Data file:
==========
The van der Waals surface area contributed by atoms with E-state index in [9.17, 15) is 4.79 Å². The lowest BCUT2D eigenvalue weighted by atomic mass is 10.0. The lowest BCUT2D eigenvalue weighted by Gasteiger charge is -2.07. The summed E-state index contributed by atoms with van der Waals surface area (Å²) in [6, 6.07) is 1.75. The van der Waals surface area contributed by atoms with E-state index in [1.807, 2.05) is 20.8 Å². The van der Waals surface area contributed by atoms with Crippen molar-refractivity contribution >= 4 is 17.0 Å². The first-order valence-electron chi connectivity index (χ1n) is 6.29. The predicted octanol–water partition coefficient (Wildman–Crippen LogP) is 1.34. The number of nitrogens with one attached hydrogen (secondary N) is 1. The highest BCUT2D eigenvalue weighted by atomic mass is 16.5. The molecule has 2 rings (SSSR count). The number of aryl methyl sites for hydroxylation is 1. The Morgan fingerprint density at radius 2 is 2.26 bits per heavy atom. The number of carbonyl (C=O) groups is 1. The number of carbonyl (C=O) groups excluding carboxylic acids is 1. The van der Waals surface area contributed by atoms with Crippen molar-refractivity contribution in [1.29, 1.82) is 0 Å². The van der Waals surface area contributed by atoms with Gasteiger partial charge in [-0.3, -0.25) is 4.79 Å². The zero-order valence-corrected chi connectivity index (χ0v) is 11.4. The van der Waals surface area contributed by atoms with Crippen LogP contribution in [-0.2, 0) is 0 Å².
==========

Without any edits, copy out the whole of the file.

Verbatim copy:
The van der Waals surface area contributed by atoms with E-state index in [9.17, 15) is 4.79 Å². The lowest BCUT2D eigenvalue weighted by atomic mass is 10.0. The lowest BCUT2D eigenvalue weighted by Gasteiger charge is -2.07. The summed E-state index contributed by atoms with van der Waals surface area (Å²) in [6, 6.07) is 1.75. The van der Waals surface area contributed by atoms with E-state index in [1.807, 2.05) is 20.8 Å². The van der Waals surface area contributed by atoms with Crippen molar-refractivity contribution >= 4 is 17.0 Å². The first-order valence-electron chi connectivity index (χ1n) is 6.29. The predicted octanol–water partition coefficient (Wildman–Crippen LogP) is 1.34. The number of nitrogens with one attached hydrogen (secondary N) is 1. The highest BCUT2D eigenvalue weighted by atomic mass is 16.5. The molecule has 2 rings (SSSR count). The number of aryl methyl sites for hydroxylation is 1. The Morgan fingerprint density at radius 2 is 2.26 bits per heavy atom. The number of carbonyl (C=O) groups is 1. The number of carbonyl (C=O) groups excluding carboxylic acids is 1. The van der Waals surface area contributed by atoms with Crippen molar-refractivity contribution in [1.29, 1.82) is 0 Å². The van der Waals surface area contributed by atoms with Gasteiger partial charge in [-0.3, -0.25) is 4.79 Å². The zero-order valence-corrected chi connectivity index (χ0v) is 11.4. The van der Waals surface area contributed by atoms with Crippen LogP contribution in [-0.2, 0) is 0 Å².